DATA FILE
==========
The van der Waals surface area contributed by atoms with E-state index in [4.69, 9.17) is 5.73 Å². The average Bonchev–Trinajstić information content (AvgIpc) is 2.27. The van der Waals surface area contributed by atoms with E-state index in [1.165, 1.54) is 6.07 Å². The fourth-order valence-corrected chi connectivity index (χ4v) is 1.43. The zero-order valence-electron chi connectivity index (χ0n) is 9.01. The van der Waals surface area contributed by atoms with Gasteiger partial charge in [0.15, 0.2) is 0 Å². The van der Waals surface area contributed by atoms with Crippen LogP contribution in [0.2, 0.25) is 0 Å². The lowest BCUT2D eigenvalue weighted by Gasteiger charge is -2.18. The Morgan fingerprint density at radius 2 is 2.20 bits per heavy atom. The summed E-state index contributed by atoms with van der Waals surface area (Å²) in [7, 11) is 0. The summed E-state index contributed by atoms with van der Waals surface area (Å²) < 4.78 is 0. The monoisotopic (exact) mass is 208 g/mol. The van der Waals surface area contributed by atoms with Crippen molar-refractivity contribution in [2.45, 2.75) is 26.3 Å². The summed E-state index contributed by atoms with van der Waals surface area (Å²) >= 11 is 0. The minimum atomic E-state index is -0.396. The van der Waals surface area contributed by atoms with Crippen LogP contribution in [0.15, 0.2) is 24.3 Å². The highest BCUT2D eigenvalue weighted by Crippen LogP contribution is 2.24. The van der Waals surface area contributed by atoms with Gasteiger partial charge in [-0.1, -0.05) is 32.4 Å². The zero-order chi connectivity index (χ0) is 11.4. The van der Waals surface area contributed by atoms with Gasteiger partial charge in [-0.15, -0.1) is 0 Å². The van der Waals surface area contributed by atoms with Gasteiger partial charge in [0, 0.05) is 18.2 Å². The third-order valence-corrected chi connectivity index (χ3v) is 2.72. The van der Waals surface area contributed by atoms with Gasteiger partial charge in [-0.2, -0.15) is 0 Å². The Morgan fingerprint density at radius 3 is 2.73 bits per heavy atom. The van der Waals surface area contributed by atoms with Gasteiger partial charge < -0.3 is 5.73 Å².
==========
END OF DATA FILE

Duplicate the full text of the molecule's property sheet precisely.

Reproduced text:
The van der Waals surface area contributed by atoms with E-state index in [4.69, 9.17) is 5.73 Å². The average Bonchev–Trinajstić information content (AvgIpc) is 2.27. The van der Waals surface area contributed by atoms with E-state index in [1.165, 1.54) is 6.07 Å². The fourth-order valence-corrected chi connectivity index (χ4v) is 1.43. The zero-order valence-electron chi connectivity index (χ0n) is 9.01. The van der Waals surface area contributed by atoms with Gasteiger partial charge in [0.15, 0.2) is 0 Å². The van der Waals surface area contributed by atoms with Crippen LogP contribution in [0.2, 0.25) is 0 Å². The lowest BCUT2D eigenvalue weighted by Gasteiger charge is -2.18. The Morgan fingerprint density at radius 2 is 2.20 bits per heavy atom. The summed E-state index contributed by atoms with van der Waals surface area (Å²) in [7, 11) is 0. The summed E-state index contributed by atoms with van der Waals surface area (Å²) < 4.78 is 0. The monoisotopic (exact) mass is 208 g/mol. The van der Waals surface area contributed by atoms with Crippen molar-refractivity contribution in [2.45, 2.75) is 26.3 Å². The summed E-state index contributed by atoms with van der Waals surface area (Å²) >= 11 is 0. The minimum atomic E-state index is -0.396. The van der Waals surface area contributed by atoms with Crippen LogP contribution in [0.15, 0.2) is 24.3 Å². The highest BCUT2D eigenvalue weighted by Crippen LogP contribution is 2.24. The van der Waals surface area contributed by atoms with Gasteiger partial charge in [-0.1, -0.05) is 32.4 Å². The zero-order chi connectivity index (χ0) is 11.4. The van der Waals surface area contributed by atoms with Gasteiger partial charge in [-0.15, -0.1) is 0 Å². The van der Waals surface area contributed by atoms with Gasteiger partial charge in [0, 0.05) is 18.2 Å². The third-order valence-corrected chi connectivity index (χ3v) is 2.72. The van der Waals surface area contributed by atoms with Gasteiger partial charge in [-0.2, -0.15) is 0 Å². The Morgan fingerprint density at radius 3 is 2.73 bits per heavy atom. The van der Waals surface area contributed by atoms with Gasteiger partial charge < -0.3 is 5.73 Å².